Court finds LinkedIn accounts belong to business not employee

An employee in the United Kingdom has been ordered to hand over the log-in details of four LinkedIn group accounts to her former employer.  

The employee, Susan Wright, set up the LinkedIn accounts in the course of her employment and also used them for personal reasons.

But the England and Wales High Court found the accounts were the property of her former employer, Whitmar Publications, in a decision which has implications for Australian businesses.

The legal stoush began when three long-term employees of Whitmar, including Wright, resigned on the same day, stating that they were going to establish their own competing company.

Whitmar claimed that in the four months leading up to their resignation the employees tried to solicit some of Whitmar’s clients and employees, used Whitmar’s confidential information to produce media kits and other material, took customer and circulation databases with them and used  LinkedIn groups they had managed on behalf of Whitmar to promote their own business. 

Whitmar demanded Wright provide it with the user name and password for four LinkedIn groups which she accessed and used on computers owned by Whitmar.

Wright refused, claiming that her use was personal and unrelated to Whitmar’s business and she continued to use the LinkedIn account and its contacts after her resignation date.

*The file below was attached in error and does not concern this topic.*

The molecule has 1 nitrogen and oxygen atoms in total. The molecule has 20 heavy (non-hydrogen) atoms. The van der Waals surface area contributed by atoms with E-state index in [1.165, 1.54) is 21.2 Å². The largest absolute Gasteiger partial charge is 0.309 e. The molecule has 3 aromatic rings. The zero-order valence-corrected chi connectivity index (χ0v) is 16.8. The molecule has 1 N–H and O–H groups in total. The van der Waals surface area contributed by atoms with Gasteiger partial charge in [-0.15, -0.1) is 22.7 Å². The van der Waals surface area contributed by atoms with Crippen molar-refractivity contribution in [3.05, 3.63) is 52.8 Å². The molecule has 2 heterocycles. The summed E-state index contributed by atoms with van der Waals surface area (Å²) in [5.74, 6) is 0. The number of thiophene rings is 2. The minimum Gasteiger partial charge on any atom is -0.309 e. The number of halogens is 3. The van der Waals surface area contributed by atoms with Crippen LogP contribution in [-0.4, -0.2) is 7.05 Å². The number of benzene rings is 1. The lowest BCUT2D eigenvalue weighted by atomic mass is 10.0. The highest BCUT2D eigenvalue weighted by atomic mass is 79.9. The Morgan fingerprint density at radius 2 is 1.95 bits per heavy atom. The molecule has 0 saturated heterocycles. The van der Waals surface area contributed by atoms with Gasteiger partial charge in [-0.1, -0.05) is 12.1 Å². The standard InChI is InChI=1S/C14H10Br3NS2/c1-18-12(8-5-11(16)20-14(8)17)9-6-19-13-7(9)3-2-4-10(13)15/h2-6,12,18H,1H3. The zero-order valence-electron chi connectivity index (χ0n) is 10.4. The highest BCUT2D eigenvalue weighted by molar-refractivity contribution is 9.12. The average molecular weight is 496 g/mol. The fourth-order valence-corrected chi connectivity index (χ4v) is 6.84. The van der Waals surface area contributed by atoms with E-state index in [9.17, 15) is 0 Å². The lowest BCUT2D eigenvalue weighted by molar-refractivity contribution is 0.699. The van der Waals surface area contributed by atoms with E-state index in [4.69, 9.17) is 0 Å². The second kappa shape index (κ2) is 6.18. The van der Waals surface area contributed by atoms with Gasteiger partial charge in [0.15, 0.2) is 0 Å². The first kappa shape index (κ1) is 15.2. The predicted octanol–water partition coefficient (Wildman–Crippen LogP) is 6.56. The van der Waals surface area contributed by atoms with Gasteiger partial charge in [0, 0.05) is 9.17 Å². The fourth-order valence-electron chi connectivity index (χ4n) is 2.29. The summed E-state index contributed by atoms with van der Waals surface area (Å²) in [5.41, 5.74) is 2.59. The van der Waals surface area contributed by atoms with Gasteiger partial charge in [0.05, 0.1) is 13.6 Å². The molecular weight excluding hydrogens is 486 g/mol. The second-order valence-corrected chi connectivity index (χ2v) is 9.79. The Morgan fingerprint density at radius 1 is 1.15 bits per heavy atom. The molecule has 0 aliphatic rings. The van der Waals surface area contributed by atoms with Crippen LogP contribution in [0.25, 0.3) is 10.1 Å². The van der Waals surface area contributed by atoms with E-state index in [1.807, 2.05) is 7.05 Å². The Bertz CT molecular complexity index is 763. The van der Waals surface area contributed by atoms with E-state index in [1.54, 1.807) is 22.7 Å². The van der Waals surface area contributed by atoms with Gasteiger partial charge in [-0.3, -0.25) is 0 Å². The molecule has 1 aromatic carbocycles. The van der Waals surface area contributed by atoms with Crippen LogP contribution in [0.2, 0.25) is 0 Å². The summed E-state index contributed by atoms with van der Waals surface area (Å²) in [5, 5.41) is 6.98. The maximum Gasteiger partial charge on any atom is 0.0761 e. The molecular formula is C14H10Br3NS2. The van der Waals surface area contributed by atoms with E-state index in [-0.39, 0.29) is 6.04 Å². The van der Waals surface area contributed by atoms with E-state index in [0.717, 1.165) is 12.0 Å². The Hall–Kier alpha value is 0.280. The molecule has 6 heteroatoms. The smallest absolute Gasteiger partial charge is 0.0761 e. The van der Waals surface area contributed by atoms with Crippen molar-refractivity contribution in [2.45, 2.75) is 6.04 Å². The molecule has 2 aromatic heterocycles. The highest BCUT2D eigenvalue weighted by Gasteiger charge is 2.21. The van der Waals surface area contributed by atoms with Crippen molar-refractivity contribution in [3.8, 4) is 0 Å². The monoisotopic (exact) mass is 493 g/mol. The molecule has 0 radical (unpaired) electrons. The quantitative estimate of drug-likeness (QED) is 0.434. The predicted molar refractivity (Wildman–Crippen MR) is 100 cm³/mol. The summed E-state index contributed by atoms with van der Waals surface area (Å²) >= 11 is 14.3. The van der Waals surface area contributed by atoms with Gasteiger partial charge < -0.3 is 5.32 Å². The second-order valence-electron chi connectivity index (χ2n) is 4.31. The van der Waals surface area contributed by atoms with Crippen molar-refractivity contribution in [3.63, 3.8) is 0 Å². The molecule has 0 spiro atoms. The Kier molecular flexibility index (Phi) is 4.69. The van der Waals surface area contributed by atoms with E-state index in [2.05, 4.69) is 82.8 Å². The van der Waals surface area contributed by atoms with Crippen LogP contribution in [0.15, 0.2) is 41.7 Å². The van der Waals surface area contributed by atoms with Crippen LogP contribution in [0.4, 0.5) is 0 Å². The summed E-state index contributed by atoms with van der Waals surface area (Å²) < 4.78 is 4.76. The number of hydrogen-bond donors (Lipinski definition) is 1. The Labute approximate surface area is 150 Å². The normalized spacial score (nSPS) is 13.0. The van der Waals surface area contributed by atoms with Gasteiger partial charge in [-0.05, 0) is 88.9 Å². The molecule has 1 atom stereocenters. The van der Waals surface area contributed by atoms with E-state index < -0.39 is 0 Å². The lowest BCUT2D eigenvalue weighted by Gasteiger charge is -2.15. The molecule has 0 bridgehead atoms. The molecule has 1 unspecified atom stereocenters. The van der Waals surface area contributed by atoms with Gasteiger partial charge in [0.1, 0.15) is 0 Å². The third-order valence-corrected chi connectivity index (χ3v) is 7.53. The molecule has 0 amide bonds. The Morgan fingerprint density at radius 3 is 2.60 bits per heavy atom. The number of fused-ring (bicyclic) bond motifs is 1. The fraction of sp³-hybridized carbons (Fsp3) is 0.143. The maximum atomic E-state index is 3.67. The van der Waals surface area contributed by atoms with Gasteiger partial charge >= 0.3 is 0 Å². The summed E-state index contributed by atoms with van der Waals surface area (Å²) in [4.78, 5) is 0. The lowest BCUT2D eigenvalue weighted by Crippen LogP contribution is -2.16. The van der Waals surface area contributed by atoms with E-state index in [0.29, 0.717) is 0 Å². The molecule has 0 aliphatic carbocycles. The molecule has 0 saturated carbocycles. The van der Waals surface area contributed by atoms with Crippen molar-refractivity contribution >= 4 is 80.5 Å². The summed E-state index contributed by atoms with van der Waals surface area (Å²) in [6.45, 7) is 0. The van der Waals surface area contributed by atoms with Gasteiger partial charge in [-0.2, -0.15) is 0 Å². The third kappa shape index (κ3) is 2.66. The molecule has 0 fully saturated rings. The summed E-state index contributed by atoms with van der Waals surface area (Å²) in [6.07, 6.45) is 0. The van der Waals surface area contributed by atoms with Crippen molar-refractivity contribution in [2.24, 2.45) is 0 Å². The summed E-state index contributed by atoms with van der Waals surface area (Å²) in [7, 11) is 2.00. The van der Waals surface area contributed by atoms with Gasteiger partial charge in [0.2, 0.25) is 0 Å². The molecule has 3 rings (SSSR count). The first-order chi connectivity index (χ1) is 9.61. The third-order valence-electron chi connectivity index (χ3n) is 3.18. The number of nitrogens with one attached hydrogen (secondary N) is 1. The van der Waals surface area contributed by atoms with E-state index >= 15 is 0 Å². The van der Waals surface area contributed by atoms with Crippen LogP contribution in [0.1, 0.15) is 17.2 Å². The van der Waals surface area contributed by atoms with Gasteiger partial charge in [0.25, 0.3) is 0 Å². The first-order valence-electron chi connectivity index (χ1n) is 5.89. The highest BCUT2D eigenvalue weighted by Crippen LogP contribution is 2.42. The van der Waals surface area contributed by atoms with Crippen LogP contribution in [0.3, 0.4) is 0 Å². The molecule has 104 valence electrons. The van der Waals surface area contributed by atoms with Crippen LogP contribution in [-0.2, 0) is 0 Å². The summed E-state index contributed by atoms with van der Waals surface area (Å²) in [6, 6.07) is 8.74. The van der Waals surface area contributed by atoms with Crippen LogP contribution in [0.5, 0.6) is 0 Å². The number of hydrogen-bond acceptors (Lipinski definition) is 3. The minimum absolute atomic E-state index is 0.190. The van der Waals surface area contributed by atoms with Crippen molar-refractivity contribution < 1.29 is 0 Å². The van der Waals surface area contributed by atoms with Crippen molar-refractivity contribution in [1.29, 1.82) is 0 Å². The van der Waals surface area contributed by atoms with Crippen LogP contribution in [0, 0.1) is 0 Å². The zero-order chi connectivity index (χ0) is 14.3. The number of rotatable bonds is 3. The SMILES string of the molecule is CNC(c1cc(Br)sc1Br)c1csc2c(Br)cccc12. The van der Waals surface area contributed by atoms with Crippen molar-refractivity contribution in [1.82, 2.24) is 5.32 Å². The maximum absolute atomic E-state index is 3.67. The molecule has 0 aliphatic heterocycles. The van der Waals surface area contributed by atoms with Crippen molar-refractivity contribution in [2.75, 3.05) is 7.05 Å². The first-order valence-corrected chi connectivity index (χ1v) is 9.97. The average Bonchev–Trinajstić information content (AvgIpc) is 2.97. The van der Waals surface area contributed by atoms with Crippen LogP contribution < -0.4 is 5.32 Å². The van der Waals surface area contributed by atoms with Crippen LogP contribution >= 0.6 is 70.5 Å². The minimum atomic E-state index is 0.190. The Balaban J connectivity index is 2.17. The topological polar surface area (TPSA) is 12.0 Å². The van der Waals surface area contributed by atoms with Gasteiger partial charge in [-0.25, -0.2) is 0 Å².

But the England and Wales High Court granted a permanent injunction to prevent Wright and the other employees from using and disclosing confidential information that was the employer’s property.

Deputy Judge, Peter Leaver QC, said Whitmar had “a very good chance of succeeding at trial’.

The court found the LinkedIn groups were a significant source of contacts for Whitmar, and Wright was ordered to provide Whitmar with the log-in details, so that it could access and amend the database.

Rachel Drew, partner at TressCox Lawyers, told SmartCompany although this was a British case, and decided upon its individual circumstances, the same common law principles apply in an Australian context.

“The general rule is that where an employee uses the employer’s resources to produce something of value, produces that during work hours, or uses it as part of their employment, the employer may claim the intellectual property is theirs,” Drew says.   

She says employers pay wages not just for the employee’s time, but also for any intellectual property their work produces. 

“While there is no restriction on an employee taking their skills or experience from one employer to another, an employer can require any intellectual property of value to be handed over on departure,” Drew says.  

“The employer can also recover any profits made from publishing or promoting materials prepared as part of their employment.”


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